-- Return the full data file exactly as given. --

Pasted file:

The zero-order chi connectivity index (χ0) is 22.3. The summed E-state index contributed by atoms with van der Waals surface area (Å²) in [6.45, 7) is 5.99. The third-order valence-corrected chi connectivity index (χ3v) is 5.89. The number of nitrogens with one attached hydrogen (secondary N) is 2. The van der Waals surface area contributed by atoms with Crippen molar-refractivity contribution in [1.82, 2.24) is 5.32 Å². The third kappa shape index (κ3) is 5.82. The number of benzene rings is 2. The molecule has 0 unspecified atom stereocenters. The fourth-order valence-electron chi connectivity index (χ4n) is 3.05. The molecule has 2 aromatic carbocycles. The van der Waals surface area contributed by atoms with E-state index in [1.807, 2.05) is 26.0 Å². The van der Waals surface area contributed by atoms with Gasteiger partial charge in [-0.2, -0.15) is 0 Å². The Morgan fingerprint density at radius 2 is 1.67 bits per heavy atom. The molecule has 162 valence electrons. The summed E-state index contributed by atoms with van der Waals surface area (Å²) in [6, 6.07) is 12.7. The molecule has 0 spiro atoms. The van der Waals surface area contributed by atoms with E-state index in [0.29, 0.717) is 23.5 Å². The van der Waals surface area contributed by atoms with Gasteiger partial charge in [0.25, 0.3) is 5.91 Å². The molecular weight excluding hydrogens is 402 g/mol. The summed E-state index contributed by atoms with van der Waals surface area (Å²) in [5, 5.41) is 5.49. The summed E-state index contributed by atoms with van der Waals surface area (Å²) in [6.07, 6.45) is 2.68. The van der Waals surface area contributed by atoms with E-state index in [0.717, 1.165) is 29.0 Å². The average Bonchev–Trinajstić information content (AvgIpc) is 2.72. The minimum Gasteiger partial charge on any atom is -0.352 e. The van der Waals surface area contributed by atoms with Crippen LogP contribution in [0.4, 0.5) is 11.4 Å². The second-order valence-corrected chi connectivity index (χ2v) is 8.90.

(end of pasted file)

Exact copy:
The zero-order chi connectivity index (χ0) is 22.3. The summed E-state index contributed by atoms with van der Waals surface area (Å²) in [6.45, 7) is 5.99. The third-order valence-corrected chi connectivity index (χ3v) is 5.89. The number of nitrogens with one attached hydrogen (secondary N) is 2. The van der Waals surface area contributed by atoms with Crippen molar-refractivity contribution in [1.82, 2.24) is 5.32 Å². The third kappa shape index (κ3) is 5.82. The number of benzene rings is 2. The molecule has 0 unspecified atom stereocenters. The fourth-order valence-electron chi connectivity index (χ4n) is 3.05. The molecule has 2 aromatic carbocycles. The van der Waals surface area contributed by atoms with E-state index in [1.807, 2.05) is 26.0 Å². The van der Waals surface area contributed by atoms with Gasteiger partial charge in [-0.2, -0.15) is 0 Å². The Morgan fingerprint density at radius 2 is 1.67 bits per heavy atom. The molecule has 162 valence electrons. The summed E-state index contributed by atoms with van der Waals surface area (Å²) in [6, 6.07) is 12.7. The molecule has 0 spiro atoms. The van der Waals surface area contributed by atoms with E-state index in [0.29, 0.717) is 23.5 Å². The van der Waals surface area contributed by atoms with Gasteiger partial charge in [0.25, 0.3) is 5.91 Å². The molecular weight excluding hydrogens is 402 g/mol. The summed E-state index contributed by atoms with van der Waals surface area (Å²) in [5, 5.41) is 5.49. The summed E-state index contributed by atoms with van der Waals surface area (Å²) in [6.07, 6.45) is 2.68. The van der Waals surface area contributed by atoms with E-state index in [0.717, 1.165) is 29.0 Å². The average Bonchev–Trinajstić information content (AvgIpc) is 2.72. The minimum Gasteiger partial charge on any atom is -0.352 e. The van der Waals surface area contributed by atoms with Crippen LogP contribution in [0.4, 0.5) is 11.4 Å². The second-order valence-corrected chi connectivity index (χ2v) is 8.90.